Generally, MRI of the bones, joints, or soft tissue follows this process:
- You will be asked to remove any clothing, jewelry, eyeglasses, hearing aids, hairpins, removable dental work, or other objects that may get in the way of the procedure.
- If you are asked to remove clothing, you will be given a gown to wear.
- If you
are to have an MRI
with contrast, an intravenous (IV) line will be started in your
hand or arm for injection of the contrast dye.
- You will lie on a narrow table that slides into the large circular opening of the scanning machine. Pillows and straps may be used to help prevent movement during the scan.
technologist will be in another room where the scanner controls are located.
you will be in constant sight of the technologist through a window.
Speakers inside the scanner allow the technologist to talk to you and hear you. You
will have a call button so that you can let the technologist know if you have any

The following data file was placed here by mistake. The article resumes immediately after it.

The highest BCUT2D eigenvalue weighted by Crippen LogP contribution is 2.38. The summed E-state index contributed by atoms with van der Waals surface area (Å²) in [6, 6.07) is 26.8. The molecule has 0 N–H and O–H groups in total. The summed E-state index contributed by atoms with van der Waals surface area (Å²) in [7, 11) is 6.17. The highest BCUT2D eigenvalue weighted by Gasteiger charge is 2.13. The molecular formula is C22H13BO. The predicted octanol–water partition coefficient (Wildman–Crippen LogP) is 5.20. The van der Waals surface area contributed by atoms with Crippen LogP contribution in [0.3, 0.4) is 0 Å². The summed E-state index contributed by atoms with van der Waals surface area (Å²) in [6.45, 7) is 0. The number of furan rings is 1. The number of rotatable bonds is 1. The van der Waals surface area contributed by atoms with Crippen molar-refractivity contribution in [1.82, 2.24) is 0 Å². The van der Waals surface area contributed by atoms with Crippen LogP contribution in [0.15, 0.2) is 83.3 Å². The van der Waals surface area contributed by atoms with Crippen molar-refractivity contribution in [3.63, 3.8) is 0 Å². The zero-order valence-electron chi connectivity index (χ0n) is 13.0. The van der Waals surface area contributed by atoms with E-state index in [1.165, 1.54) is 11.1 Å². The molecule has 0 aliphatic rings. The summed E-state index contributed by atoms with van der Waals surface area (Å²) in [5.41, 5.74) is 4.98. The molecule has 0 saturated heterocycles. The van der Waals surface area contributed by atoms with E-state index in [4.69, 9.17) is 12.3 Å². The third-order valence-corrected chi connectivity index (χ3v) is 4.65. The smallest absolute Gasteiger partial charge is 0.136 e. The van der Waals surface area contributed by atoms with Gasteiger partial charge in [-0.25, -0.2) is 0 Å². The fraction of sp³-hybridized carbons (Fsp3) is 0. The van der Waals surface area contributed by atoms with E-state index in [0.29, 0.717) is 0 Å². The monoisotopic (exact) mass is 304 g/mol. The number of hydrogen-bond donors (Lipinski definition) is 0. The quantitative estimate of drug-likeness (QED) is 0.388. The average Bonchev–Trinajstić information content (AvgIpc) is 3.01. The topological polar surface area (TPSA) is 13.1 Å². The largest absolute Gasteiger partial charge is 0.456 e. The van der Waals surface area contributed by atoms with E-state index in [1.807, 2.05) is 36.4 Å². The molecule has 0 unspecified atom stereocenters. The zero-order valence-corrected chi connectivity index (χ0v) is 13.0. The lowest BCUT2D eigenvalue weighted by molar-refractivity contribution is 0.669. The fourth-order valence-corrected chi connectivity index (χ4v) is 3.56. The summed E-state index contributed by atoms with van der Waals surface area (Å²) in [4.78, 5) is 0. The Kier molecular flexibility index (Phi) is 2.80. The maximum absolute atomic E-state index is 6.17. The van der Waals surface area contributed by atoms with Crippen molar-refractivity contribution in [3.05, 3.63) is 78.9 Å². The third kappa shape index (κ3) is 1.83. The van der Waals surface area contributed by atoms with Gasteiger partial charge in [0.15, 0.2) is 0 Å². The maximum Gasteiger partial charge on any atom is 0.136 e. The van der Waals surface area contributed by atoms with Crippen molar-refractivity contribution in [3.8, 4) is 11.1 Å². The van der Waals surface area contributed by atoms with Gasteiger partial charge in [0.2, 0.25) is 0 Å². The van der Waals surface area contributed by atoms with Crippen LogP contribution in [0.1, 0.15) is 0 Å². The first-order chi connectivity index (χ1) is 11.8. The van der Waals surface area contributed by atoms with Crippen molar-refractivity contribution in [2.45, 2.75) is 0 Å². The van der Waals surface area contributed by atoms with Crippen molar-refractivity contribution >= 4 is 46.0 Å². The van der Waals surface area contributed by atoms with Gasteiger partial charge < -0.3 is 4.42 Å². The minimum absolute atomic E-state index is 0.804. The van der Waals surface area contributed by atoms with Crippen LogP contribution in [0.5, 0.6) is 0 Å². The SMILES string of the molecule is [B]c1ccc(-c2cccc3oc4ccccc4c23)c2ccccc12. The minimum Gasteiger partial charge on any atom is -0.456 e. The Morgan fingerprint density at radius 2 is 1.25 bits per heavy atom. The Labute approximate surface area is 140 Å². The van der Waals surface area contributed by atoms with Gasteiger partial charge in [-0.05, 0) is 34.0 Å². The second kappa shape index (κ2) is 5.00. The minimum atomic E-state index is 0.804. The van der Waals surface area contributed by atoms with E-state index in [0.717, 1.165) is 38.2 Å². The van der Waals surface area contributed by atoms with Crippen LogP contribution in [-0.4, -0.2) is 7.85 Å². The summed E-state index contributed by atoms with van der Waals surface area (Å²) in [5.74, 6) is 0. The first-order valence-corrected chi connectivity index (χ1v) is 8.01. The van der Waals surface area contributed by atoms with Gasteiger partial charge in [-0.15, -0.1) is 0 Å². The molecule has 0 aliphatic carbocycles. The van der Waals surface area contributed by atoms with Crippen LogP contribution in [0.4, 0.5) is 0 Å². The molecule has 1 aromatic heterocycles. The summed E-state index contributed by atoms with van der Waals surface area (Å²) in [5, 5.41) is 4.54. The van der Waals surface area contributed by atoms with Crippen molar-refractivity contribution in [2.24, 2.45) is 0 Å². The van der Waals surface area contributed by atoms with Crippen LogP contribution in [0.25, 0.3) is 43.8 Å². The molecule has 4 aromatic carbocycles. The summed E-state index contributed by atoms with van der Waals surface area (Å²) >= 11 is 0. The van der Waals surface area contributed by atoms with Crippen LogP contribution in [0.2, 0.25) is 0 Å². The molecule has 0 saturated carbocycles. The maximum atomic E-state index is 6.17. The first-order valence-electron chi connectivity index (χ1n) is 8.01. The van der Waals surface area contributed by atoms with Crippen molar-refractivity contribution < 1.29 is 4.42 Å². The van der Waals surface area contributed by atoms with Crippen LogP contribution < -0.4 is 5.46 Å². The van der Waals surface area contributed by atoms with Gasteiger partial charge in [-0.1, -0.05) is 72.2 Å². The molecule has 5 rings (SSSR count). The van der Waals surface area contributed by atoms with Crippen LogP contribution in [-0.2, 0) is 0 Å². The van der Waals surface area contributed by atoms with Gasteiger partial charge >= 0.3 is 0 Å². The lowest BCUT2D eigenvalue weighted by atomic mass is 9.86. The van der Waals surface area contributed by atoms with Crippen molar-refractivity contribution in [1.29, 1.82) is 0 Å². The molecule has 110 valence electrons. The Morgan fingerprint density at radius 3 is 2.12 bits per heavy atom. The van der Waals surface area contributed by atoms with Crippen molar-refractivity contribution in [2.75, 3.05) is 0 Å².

problems during the scan. The technologist will be watching you at all times and will
be in constant communication.
- A loop of conducting material called a surface coil may be placed over the area to be examined if it is a relatively small area, such as a joint.
- You will be given earplugs or a headset to wear to help block out the noise from the scanner. Some headsets may provide music for you to listen to. During the scanning process, you will hear clicking and thumping noises as the magnetic field is created and pulses of radio waves are sent from the scanner.
- It will be important for you to stay very still during the exam. Any movement could cause distortion and affect the quality of the scan.
- At certain times, you may be told to hold your breath, or to not breathe for a few seconds, depending on the body part being examined. You will then be told when you can breathe. You should not have to hold your breath for longer than a few seconds.
- If contrast dye is used, you may feel some effects when the dye is injected into the IV line. These effects include a warm flushing sensation or a feeling of coldness, a salty or metallic taste in the mouth, a brief headache, itching, or nausea. These effects usually only last for a few moments.
the technologist right away if you have any